The AMD Ryzen 5 5600X is a six-core, 12-thread processor with a base clock of 3.7GHz and max boost of 4.6GHz. It’s built up of a single core complex that has 32MB of L3 cache to call its own. And the same I/O die that can be found in Zen 2.
As with the other chips in the Zen 3 family, you’ll often see the boost clocks rise above the official 4.6GHz limit. Even using the Wraith Stealth cooler you’ll see the cores running at 4,650MHz. And with a water cooler 4.7GHz isn’t unheard of. If you’re using a fully-threaded application, then you’ll see them top out at 4,175MHz.
The 5600X has a 65W TDP, and limits itself to drawing 76W from the socket. That’s impressively low for a modern CPU, and means that there is the potential for some overclocking shenanigans if that’s your thing. This is an unlocked chip by the way, although you’re going to need a decent cooler to really exploit this fact.
The last thing to note is that the AMD official supports up to 3,200MHz DDR4 RAM. Although you’ll be able to run much faster memory without issue. The Infinity Fabric runs at 1,800MHz by default, so pairing it with 3,600MHz DDR4 makes sense. There is the potential for a faster Infinity Clock (FCLK) through BIOS updates in the future as well, although AMD isn’t guaranteeing this at launch.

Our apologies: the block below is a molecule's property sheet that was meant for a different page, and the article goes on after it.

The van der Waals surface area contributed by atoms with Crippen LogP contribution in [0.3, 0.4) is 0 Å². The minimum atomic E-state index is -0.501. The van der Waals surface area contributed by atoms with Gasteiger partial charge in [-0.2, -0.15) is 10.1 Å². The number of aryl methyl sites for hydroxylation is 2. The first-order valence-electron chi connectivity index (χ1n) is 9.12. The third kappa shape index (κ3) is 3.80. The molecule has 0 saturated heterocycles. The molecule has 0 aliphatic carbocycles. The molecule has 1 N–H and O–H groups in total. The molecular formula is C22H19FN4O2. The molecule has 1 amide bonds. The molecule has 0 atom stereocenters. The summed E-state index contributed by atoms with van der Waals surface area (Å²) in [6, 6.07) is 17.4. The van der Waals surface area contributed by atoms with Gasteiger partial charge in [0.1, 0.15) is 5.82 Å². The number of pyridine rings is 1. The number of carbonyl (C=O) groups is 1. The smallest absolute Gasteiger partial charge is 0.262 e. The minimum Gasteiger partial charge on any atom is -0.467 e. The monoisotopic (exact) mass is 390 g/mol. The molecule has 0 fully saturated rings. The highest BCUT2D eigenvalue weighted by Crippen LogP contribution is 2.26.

Having looked at the 12-core 5900X and eight-core 5800X, it’s a bit of rude awakening to only have access to six cores again. This is still a powerhouse compared to Intel’s similarly priced 10600K though, with stronger figures in the X264 video encoding and Cinebench R20 3D rendering benchmarks. In fact the 5600X is closer to Intel’s 10700K, which is impressive given that is an eight-core CPU. The Zen architecture really has come on that much.